Formula One could lose one of its strongest teams. At least that’s the threat being leveled by managers of the Red Bull team who feel recent rule changes were “the wrong solution” for the wildly popular racing series.
It’s by no means the first time F1 has faced the threat of a walkout by one or more teams. There were threats of a coup by some of the biggest players in the series a decade ago, but cooler heads – and the willpower of Formula One chief Bernie Ecclestone – eventually prevailed.
But this time, the concerns of Red Bull carry more weight considering other teams – and many fans – have also expressed frustration at rule changes that impacted the engines those exotic racers rely on.
Red Bull led the Formula One grid for much of the decade, winning four back-to-back world championships before slipping into also-ran status last year. Mercedes-Benz took the championship in 2014 and looks to dominate again this time around.
The shift in leadership comes as rules changes led to a complete engine transformation. The cars are still rocket fast, but many fans have complained about the lack of the classic F1 roar as they race by.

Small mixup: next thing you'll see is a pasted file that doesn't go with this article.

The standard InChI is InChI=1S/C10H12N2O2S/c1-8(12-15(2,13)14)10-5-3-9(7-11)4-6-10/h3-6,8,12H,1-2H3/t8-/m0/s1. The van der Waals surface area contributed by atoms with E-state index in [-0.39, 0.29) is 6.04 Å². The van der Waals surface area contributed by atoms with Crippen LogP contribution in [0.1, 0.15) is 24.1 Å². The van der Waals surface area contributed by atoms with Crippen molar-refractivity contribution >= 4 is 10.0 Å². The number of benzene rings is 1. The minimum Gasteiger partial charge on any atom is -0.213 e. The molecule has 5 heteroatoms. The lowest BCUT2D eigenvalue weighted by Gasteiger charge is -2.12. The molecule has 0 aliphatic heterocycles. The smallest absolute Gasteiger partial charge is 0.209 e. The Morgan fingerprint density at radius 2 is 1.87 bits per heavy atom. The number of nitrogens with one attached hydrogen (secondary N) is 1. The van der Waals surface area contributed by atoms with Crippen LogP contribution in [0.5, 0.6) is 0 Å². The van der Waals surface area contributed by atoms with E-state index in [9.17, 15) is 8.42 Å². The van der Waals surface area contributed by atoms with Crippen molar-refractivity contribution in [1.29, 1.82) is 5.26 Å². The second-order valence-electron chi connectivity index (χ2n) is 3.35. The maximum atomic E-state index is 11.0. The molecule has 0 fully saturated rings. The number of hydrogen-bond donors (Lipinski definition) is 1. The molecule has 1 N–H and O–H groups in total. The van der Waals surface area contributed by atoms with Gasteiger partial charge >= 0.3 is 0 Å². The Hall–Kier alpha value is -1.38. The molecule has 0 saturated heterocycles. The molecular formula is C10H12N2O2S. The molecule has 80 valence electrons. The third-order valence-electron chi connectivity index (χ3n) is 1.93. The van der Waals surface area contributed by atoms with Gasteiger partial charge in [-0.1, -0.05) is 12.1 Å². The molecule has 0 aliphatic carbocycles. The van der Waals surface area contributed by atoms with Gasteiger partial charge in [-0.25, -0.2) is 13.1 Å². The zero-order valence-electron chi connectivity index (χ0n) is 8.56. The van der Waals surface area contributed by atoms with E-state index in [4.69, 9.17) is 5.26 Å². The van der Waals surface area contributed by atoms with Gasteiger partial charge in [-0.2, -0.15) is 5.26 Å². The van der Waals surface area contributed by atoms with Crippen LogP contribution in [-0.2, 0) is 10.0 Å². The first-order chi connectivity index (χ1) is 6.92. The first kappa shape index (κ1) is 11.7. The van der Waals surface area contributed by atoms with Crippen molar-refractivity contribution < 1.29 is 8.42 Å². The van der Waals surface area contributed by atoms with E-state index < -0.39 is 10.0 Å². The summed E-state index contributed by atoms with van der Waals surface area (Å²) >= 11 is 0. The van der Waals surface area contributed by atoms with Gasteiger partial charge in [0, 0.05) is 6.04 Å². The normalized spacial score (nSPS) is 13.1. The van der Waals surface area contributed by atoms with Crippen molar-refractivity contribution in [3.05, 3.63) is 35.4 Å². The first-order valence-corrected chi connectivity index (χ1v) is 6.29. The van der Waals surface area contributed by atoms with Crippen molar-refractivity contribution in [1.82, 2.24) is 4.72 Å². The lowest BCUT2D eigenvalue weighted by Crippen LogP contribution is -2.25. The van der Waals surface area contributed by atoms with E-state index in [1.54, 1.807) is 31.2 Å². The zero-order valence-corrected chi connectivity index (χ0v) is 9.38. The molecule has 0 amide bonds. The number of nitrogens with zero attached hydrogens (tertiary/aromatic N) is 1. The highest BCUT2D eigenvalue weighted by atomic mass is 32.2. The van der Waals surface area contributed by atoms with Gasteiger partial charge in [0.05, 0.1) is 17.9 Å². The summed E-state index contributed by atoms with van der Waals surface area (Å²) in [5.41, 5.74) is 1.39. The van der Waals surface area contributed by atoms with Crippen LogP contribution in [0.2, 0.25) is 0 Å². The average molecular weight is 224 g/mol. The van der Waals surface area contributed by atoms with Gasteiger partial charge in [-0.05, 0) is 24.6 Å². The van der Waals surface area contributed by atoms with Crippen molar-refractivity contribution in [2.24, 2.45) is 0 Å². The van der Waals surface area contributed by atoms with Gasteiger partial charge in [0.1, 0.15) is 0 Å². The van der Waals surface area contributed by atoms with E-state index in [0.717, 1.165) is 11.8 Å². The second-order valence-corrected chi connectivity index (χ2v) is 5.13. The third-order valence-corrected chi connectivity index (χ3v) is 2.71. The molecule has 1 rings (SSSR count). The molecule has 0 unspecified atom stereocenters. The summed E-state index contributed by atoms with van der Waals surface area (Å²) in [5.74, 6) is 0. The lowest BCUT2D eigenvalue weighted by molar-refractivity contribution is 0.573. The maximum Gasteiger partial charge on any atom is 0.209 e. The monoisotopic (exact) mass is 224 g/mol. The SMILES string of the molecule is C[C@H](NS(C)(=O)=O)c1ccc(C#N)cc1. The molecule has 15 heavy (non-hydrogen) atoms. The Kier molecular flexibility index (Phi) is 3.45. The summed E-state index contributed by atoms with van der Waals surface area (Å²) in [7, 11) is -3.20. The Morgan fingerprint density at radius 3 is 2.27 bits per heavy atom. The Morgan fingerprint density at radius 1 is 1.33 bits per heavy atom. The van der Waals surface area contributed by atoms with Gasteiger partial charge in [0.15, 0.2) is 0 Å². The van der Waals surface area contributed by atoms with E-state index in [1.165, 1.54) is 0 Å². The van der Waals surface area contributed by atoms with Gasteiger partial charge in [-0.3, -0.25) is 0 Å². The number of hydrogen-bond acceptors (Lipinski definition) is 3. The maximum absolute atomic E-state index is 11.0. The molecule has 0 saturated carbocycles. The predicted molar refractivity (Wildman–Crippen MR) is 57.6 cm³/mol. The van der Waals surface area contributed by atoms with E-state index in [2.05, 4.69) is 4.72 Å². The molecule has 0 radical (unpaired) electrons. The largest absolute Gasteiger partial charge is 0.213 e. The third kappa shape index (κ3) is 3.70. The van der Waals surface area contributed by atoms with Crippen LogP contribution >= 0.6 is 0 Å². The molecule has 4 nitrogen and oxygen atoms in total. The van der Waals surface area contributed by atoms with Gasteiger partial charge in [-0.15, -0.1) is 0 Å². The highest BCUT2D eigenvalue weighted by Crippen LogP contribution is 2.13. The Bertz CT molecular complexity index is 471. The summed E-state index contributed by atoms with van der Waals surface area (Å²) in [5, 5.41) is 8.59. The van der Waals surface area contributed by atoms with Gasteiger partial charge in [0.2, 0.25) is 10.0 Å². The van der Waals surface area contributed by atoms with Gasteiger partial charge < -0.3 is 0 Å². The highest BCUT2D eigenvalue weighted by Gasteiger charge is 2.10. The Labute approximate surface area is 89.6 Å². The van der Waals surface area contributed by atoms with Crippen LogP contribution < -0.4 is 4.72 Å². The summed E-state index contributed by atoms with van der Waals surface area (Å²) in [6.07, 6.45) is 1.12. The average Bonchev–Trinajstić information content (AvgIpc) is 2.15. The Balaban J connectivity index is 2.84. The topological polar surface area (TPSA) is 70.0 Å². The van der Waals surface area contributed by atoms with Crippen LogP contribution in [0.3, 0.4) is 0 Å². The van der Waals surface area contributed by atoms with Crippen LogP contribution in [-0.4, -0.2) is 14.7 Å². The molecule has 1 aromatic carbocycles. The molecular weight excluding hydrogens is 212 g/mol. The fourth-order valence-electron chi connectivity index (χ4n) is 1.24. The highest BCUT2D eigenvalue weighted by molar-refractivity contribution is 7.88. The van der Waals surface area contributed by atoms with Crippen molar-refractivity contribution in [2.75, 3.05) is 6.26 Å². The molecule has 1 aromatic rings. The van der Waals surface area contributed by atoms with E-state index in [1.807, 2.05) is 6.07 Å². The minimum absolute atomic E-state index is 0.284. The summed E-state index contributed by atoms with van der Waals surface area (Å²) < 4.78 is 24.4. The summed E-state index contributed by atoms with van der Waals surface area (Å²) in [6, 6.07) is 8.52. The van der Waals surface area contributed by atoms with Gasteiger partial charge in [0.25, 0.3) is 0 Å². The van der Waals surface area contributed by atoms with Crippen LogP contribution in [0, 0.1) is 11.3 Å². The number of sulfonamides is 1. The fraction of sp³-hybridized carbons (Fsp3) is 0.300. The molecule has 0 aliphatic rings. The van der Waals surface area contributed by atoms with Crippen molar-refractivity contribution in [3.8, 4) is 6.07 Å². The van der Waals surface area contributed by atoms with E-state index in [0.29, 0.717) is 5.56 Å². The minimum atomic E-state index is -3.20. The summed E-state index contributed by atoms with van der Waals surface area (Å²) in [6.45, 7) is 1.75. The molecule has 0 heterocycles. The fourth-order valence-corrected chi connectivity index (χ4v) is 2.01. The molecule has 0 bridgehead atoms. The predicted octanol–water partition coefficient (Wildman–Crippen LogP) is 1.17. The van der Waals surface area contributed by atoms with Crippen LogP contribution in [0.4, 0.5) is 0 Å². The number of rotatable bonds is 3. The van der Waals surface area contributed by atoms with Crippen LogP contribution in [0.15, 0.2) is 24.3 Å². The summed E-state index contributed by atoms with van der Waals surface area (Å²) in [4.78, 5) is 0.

The more serious concern is that only two teams have a chance at now being competitive. And Red Bull fears it isn’t one of them – not after its disappointing performance at the Australian Grand Prix over the weekend where one of its cars didn’t even land on the grid.
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“These power units are the wrong solution for F1, and we would say this even if (we) were in the lead,” lamented Helmut Marko, who oversees things for Red Bull chief Dietrich Mateschitz.
“We will evaluate the situation again as every year and look into costs and revenues,” said Marko. “If we are totally dissatisfied we could contemplate an F1 exit.”
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The threat of departure by Red Bull has drawn a mixed response. Mercedes’ driver – and Australian winner Lewis Hamilton – declared on Sunday that he would beat anyone no matter what car he was driving.
But F1 boss Ecclestone attempted to sound a somewhat conciliatory note, suggesting Red Bull’s concerns “are absolutely 100% right.” He added that, “We need to change things a little bit now and try and level things up a little bit. We should support the FIA to make changes.”
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Whether that will happen remains to be seen. But the current, lopsided nature of the F1 grid could force some action – especially if series planners also want to keep fans happy.